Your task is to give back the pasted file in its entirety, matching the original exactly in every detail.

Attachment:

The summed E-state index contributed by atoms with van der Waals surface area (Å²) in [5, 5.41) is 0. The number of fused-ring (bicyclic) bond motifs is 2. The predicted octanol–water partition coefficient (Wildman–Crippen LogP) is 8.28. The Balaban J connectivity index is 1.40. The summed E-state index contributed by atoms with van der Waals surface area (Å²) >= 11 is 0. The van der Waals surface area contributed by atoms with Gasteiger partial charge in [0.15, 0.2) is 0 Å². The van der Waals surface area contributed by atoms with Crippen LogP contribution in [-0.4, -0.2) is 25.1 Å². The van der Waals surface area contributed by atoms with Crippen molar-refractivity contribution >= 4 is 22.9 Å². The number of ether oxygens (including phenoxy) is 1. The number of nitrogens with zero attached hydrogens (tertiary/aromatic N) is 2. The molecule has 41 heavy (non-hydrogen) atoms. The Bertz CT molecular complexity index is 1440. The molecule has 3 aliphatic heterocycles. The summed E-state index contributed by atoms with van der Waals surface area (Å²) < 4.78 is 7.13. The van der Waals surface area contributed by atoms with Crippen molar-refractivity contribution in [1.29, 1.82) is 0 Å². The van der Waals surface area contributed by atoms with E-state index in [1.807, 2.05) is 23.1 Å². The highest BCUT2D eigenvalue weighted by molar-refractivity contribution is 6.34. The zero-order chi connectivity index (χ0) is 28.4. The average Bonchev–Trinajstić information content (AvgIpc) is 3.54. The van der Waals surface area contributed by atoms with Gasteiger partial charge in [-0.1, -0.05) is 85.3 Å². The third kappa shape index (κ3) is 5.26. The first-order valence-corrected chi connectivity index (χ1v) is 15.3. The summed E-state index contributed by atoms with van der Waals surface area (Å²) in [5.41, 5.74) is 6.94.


The summed E-state index contributed by atoms with van der Waals surface area (Å²) in [5, 5.41) is 0. The number of fused-ring (bicyclic) bond motifs is 2. The predicted octanol–water partition coefficient (Wildman–Crippen LogP) is 8.28. The Balaban J connectivity index is 1.40. The summed E-state index contributed by atoms with van der Waals surface area (Å²) >= 11 is 0. The van der Waals surface area contributed by atoms with Gasteiger partial charge in [0.15, 0.2) is 0 Å². The van der Waals surface area contributed by atoms with Crippen LogP contribution in [-0.4, -0.2) is 25.1 Å². The van der Waals surface area contributed by atoms with Crippen molar-refractivity contribution >= 4 is 22.9 Å². The number of ether oxygens (including phenoxy) is 1. The number of nitrogens with zero attached hydrogens (tertiary/aromatic N) is 2. The molecule has 41 heavy (non-hydrogen) atoms. The Bertz CT molecular complexity index is 1440. The molecule has 3 aliphatic heterocycles. The summed E-state index contributed by atoms with van der Waals surface area (Å²) < 4.78 is 7.13. The van der Waals surface area contributed by atoms with Crippen molar-refractivity contribution in [1.29, 1.82) is 0 Å². The van der Waals surface area contributed by atoms with E-state index in [1.807, 2.05) is 23.1 Å². The highest BCUT2D eigenvalue weighted by molar-refractivity contribution is 6.34. The zero-order chi connectivity index (χ0) is 28.4. The average Bonchev–Trinajstić information content (AvgIpc) is 3.54. The van der Waals surface area contributed by atoms with Gasteiger partial charge in [-0.1, -0.05) is 85.3 Å². The third kappa shape index (κ3) is 5.26. The first-order valence-corrected chi connectivity index (χ1v) is 15.3. The summed E-state index contributed by atoms with van der Waals surface area (Å²) in [5.41, 5.74) is 6.94.